The structure of the membrane samples was characterized by measurements of the thickness by means of a thickness gauge and of the hydrogen permeability by applying a pressure drop (Ap) to the sample.

Furthermore, porosimetric analyses were carried out by the mercury intrusion technique (Carlo Erba Porosimeter Mod.2000), in the range between 0.001 jim and 100 pm. From the porosimetric distribution curves, the total pore volume (Vp), the average pore radius (Rav) and the total porosity (EPS) of the samples were measured.

The capability of some ceramic membranes to resist alkali vapour diffusion in the cell operative conditions (923 K) was verified in simulated conditions. Tests of 150 hours were carried out wherein the porous membranes were placed between alkali doped (with a mixture of Li2/K2C03) alumina pellets and undoped one, under a nitrogen flow. At the end of each test, the K content was determined by atomic absorption spectroscopy analysis, carried out on an atomic absorption (AA) Perkin-Elmer model 4000 spectrophotometer.

Results and Discussion

Fig. 1 shows the TG profiles for a sample of 2E-3pm green tape. In the range between 293 K and 413 K, the sample presents a weight loss of 0.3%, attributable to the water evaporation. The burn-out of the material starts at 453 K and it is complete at 743 K, with a weight loss of 10.4%.

The main characteristics of the manufactured ceramic porous membranes are summarized in Table I.

Fig.l- TGA profile for a sample of 2E-^m green tape.

The TC technique allows a more accurate thickness control and the production of thinner ceramic tapes than the HR one. The porosimetric results show constant Vp (about 235 mm3/g for Al203-3nm and 340 mm3/g for SiC-5pm) as reported in table I. This parameter is independent on the nature of the binder, it appeared to depend mainly on the particle size of the starting material. In fact, samples prepared with larger particle size (3F-18nm) produce ceramic tapes with large pores and with a drastic lowering of the total pore volume and of the porosity.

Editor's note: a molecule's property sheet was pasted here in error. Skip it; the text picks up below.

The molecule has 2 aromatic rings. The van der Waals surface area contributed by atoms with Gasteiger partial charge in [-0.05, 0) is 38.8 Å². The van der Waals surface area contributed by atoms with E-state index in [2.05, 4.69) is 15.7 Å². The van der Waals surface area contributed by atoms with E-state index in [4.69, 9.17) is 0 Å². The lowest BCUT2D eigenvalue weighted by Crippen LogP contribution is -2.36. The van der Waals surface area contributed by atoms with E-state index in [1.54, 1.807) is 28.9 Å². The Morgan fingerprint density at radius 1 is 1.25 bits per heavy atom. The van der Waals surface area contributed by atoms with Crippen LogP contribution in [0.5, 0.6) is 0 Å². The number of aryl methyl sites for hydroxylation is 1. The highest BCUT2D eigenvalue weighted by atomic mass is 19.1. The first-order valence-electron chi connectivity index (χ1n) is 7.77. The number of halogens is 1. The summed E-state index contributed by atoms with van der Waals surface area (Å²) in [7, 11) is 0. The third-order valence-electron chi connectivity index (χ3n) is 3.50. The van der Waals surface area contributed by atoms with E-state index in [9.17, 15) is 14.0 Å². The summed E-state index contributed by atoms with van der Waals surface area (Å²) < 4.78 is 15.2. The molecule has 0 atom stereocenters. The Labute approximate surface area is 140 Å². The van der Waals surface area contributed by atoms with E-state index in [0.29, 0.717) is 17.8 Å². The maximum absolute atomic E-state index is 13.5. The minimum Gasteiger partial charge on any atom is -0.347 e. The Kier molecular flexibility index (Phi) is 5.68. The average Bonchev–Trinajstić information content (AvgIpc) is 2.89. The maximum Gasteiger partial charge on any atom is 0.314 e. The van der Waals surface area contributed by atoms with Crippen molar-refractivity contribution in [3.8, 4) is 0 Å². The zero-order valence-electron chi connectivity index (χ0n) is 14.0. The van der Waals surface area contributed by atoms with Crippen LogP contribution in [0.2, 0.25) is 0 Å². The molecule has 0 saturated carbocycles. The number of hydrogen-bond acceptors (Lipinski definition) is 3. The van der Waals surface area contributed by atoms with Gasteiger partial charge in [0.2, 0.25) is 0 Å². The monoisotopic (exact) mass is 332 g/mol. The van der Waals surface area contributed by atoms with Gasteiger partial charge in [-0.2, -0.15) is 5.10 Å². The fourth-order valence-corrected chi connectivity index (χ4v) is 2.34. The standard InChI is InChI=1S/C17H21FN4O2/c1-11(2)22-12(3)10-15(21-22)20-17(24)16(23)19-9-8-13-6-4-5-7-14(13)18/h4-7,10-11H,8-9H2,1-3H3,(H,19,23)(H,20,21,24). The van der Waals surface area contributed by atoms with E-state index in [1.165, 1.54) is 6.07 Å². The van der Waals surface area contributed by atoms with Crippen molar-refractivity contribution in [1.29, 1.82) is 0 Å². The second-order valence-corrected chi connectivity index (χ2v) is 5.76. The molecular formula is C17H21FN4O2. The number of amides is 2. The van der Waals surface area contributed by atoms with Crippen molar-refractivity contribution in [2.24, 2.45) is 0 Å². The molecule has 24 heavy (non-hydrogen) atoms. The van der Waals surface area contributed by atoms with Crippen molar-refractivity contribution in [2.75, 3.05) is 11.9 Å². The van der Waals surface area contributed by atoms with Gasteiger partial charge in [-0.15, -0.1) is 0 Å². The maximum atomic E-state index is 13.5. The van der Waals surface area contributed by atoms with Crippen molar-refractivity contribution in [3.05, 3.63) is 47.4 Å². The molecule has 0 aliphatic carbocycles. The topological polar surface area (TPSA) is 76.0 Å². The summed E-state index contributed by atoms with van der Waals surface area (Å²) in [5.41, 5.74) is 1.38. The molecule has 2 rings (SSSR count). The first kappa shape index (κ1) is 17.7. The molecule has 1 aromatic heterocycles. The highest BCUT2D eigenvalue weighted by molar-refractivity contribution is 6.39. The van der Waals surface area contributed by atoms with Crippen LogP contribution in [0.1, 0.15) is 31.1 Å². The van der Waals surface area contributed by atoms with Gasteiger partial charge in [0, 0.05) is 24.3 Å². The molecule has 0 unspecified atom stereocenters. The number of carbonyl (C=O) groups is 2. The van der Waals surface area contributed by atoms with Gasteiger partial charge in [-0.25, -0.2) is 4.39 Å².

The preparation technique could influence the value of the average pore radius. In Fig. 2 are reported the porosimetric curves of two samples of SiC membranes (3H-5pm and 3E-5pm), produced by the same starting powder and firing conditions but with different green preparation method. The HR sample has smaller pores and a more dense structure than the TC one. Moreover, the porosimetric analyses measured, also, a smaller total pore volume for the 3H-5pm sample that is in agreement with the earlier evidence. These differences of the structures could be the effect of the typical pressure exerted by the cylinders on the paste, during the hot rolling procedure.

TABLE I - Main characteristics of some porous membranes manufacture.

Samplc--particle size

Mater.

Procedure

Thermal Treatment

Thick, mm

Perm. *

Vp mm /g

Rav lim

0 0